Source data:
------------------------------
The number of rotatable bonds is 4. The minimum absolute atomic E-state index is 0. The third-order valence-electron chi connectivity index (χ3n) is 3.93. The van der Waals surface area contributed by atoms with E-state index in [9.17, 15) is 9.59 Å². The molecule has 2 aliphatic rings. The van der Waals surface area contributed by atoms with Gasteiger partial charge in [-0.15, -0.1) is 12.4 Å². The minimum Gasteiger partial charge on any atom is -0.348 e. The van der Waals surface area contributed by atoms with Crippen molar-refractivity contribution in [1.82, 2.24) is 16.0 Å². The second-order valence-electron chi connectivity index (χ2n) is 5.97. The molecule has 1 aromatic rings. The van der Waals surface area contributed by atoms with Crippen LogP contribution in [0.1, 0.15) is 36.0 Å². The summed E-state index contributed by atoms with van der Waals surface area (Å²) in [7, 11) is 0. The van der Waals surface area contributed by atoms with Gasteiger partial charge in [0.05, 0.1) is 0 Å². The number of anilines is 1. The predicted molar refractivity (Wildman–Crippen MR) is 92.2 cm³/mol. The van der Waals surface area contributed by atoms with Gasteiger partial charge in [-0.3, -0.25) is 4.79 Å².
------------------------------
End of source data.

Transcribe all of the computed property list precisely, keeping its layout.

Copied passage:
The number of rotatable bonds is 4. The minimum absolute atomic E-state index is 0. The third-order valence-electron chi connectivity index (χ3n) is 3.93. The van der Waals surface area contributed by atoms with E-state index in [9.17, 15) is 9.59 Å². The molecule has 2 aliphatic rings. The van der Waals surface area contributed by atoms with Gasteiger partial charge in [-0.15, -0.1) is 12.4 Å². The minimum Gasteiger partial charge on any atom is -0.348 e. The van der Waals surface area contributed by atoms with Crippen molar-refractivity contribution in [1.82, 2.24) is 16.0 Å². The second-order valence-electron chi connectivity index (χ2n) is 5.97. The molecule has 1 aromatic rings. The van der Waals surface area contributed by atoms with Crippen LogP contribution in [0.1, 0.15) is 36.0 Å². The summed E-state index contributed by atoms with van der Waals surface area (Å²) in [7, 11) is 0. The van der Waals surface area contributed by atoms with Gasteiger partial charge in [0.05, 0.1) is 0 Å². The number of anilines is 1. The predicted molar refractivity (Wildman–Crippen MR) is 92.2 cm³/mol. The van der Waals surface area contributed by atoms with Gasteiger partial charge in [-0.3, -0.25) is 4.79 Å².